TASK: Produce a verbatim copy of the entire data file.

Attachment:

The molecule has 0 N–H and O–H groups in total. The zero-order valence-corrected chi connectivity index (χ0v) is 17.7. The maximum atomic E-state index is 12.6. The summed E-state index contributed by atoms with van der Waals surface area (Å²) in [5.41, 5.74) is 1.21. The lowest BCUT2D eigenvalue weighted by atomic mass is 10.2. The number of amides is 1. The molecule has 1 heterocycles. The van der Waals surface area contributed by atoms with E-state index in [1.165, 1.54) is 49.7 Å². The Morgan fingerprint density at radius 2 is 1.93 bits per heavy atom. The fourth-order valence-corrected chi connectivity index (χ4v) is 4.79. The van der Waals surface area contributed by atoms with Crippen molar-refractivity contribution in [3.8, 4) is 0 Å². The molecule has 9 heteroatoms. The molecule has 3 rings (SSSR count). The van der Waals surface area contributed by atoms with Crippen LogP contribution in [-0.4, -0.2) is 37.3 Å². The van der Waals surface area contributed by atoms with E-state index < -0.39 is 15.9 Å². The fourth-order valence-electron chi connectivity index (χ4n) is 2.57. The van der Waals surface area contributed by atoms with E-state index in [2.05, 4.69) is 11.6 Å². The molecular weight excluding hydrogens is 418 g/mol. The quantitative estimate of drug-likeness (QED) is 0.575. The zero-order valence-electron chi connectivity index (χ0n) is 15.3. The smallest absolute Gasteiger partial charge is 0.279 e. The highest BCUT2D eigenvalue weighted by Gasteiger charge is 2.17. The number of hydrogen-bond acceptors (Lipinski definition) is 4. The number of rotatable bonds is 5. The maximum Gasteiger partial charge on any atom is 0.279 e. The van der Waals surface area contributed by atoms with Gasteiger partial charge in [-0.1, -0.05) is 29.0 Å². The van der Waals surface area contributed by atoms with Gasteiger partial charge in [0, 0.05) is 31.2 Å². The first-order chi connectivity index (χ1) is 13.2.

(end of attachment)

The molecule has 0 N–H and O–H groups in total. The zero-order valence-corrected chi connectivity index (χ0v) is 17.7. The maximum atomic E-state index is 12.6. The summed E-state index contributed by atoms with van der Waals surface area (Å²) in [5.41, 5.74) is 1.21. The lowest BCUT2D eigenvalue weighted by atomic mass is 10.2. The number of amides is 1. The molecule has 1 heterocycles. The van der Waals surface area contributed by atoms with E-state index in [1.165, 1.54) is 49.7 Å². The Morgan fingerprint density at radius 2 is 1.93 bits per heavy atom. The fourth-order valence-corrected chi connectivity index (χ4v) is 4.79. The van der Waals surface area contributed by atoms with Crippen molar-refractivity contribution in [3.8, 4) is 0 Å². The molecule has 9 heteroatoms. The molecule has 3 rings (SSSR count). The van der Waals surface area contributed by atoms with Crippen LogP contribution in [-0.4, -0.2) is 37.3 Å². The van der Waals surface area contributed by atoms with E-state index < -0.39 is 15.9 Å². The fourth-order valence-electron chi connectivity index (χ4n) is 2.57. The van der Waals surface area contributed by atoms with E-state index in [2.05, 4.69) is 11.6 Å². The molecular weight excluding hydrogens is 418 g/mol. The quantitative estimate of drug-likeness (QED) is 0.575. The zero-order valence-electron chi connectivity index (χ0n) is 15.3. The smallest absolute Gasteiger partial charge is 0.279 e. The highest BCUT2D eigenvalue weighted by Gasteiger charge is 2.17. The number of hydrogen-bond acceptors (Lipinski definition) is 4. The number of rotatable bonds is 5. The maximum Gasteiger partial charge on any atom is 0.279 e. The van der Waals surface area contributed by atoms with Gasteiger partial charge in [-0.1, -0.05) is 29.0 Å². The van der Waals surface area contributed by atoms with Gasteiger partial charge in [0, 0.05) is 31.2 Å². The first-order chi connectivity index (χ1) is 13.2.